Northwestern – Forward Kevin Coble’s return to the lineup has provided the Wildcats with some much-needed offense. It has not done much for Northwestern’s record, though. Despite getting 18.4 points per game in Coble’s five contests, it hasn’t been enough to get Northwestern some wins as it is just 1-4 SU and ATS in those games.

Penn State – The Nittany Lions suffered a devastating blow when leading scorer and rebounder Geary Claxton was lost for the season with a knee injury. Claxton tore his left MCL just seven minutes into Penn State’s game with Wisconsin, leaving the Lions without their primary offensive weapon for the remainder of the season.


Arizona – Freshman point guard Jerryd Bayless’ importance to the team was felt in his four-game absence as the Wildcats went 1-3 SU and 0-4 ATS over that stretch. His return to the lineup sparked Arizona to an impressive 85-71 road win over a good Houston team, with Bayless dropping a career-best 33 points. The ‘Cats averaged just 68 points in his absence.

USC – Freshman stud O.J. Mayo took a wicket tumble Saturday against Washington and he’s still feeling the effects. Mayo scored just 15 points against the Huskies due to the injury and he says his ability to “explode” is limited.

Washington State – The Cougars may be one of the country’s top teams with a 14-1 record but they’ve been hampered by slow starts throughout the season. Head coach Tony Bennett has rectified the problem by tweaking the offense to get senior guards Derrick Low and Kyle Weaver more shots early in the game.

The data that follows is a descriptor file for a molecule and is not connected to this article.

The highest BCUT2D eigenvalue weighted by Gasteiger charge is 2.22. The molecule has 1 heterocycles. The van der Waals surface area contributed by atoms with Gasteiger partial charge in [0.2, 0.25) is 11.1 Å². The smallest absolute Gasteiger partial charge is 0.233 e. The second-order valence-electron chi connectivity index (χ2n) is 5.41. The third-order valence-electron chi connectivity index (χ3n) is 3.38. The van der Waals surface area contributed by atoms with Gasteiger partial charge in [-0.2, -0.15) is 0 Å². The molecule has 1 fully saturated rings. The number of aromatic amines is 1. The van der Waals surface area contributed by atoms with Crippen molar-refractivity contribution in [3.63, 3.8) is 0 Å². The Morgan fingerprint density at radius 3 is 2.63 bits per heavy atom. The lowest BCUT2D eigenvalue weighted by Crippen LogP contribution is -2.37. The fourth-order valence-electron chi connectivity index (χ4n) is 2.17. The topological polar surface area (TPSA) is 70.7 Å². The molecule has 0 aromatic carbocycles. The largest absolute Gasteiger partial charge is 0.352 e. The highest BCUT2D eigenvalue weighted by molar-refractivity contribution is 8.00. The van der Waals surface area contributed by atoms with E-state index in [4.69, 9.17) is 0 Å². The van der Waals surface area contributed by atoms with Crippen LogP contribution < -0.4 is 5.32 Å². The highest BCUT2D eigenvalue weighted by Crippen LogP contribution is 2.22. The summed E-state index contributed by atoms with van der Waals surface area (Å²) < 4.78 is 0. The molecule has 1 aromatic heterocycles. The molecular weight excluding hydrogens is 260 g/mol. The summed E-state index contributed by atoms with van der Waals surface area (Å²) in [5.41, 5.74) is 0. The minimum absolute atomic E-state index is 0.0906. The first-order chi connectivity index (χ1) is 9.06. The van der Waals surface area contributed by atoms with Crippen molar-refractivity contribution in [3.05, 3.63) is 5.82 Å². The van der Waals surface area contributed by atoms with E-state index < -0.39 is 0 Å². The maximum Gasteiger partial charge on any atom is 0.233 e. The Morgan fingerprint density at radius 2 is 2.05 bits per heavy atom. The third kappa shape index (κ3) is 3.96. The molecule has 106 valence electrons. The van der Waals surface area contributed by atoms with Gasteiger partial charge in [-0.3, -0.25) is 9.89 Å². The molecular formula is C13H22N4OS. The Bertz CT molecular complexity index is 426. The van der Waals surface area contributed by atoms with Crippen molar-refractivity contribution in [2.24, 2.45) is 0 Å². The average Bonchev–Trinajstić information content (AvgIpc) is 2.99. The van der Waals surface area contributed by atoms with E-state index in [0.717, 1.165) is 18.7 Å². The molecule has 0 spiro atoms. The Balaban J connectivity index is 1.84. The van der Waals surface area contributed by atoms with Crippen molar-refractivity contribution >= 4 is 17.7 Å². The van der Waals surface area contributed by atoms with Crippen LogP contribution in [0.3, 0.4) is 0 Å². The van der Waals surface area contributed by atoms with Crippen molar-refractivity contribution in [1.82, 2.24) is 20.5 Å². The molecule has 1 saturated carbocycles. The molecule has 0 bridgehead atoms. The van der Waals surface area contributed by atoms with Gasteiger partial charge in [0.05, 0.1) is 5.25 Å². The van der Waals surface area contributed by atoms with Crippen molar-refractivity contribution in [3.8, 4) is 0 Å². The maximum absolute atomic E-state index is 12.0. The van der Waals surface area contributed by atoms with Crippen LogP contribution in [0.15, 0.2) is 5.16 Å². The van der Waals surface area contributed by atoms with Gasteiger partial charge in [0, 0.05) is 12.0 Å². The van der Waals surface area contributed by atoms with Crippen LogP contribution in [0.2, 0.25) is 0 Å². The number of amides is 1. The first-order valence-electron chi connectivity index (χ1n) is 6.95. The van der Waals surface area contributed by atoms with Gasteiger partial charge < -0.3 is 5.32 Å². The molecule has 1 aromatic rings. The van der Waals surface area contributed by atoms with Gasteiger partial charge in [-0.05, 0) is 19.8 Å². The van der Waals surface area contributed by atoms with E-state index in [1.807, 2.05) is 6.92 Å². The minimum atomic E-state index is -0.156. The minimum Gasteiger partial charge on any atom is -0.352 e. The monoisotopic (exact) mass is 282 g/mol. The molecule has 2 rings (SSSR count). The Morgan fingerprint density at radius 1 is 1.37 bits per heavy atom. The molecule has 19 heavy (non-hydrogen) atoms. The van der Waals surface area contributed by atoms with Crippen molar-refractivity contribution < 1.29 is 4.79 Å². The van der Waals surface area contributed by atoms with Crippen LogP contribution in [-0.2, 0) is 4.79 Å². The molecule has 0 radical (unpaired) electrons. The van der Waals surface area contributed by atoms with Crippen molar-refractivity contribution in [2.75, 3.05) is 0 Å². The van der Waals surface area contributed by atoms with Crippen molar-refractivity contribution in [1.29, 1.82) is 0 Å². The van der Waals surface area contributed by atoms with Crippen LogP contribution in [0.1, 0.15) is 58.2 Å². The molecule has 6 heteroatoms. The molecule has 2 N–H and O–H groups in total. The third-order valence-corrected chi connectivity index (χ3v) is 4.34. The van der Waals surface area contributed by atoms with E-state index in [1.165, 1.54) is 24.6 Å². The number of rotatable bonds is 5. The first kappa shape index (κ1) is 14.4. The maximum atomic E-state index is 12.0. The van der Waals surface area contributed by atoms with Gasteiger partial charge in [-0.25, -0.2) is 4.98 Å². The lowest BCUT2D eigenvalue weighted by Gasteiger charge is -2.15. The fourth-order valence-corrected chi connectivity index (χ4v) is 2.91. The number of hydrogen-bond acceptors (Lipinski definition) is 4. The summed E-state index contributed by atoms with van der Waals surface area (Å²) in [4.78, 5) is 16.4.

Auburn – Injuries have wreaked havoc on the Auburn roster but there’s help on the way. Leading scorer Quan Prowell and third-leading scorer Rasheem Barrett were injured within 10 seconds of each other Jan. 12 against Florida but both were able to return against LSU, leading to a 74-67 Auburn win. Second-leading scorer Korvotney Barber is not expected back until late January.

Kentucky – Head coach Billy Gillispie’s first season in Lexington hasn’t exactly gone as planned but the Wildcats are showing signs of improvement. They started by handing Vanderbilt its first loss of the season Saturday and carried that momentum over into Tuesday’s loss at Mississippi State. Kentucky played without guards Jodie Meeks and Derrick Jasper in the Mississippi State loss and could see even more improvement upon their return.

LSU – Perhaps no team in the SEC has suffered more major injuries than LSU. Four significant contributors – Tasmin Mitchell, Dameon Mason, Chris Johnson and Quinton Thornton – are likely lost for the season, with those four players averaging 25.4 points per game in 81.4 minutes per contest. The lack of depth has led to the Tigers losing six straight games by 11.8 points per game.

Mississippi State – Guard Ben Hansbrough, the team’s fourth-leading scorer, missed the Kentucky game with a broken finger in his left hand. Hansbrough may have been absent but second-leading scorer Charles Rhodes returned to full-time action after missing three games and seeing limited action in another. Hansbrough is listed as day-to-day and could return Saturday against Alabama.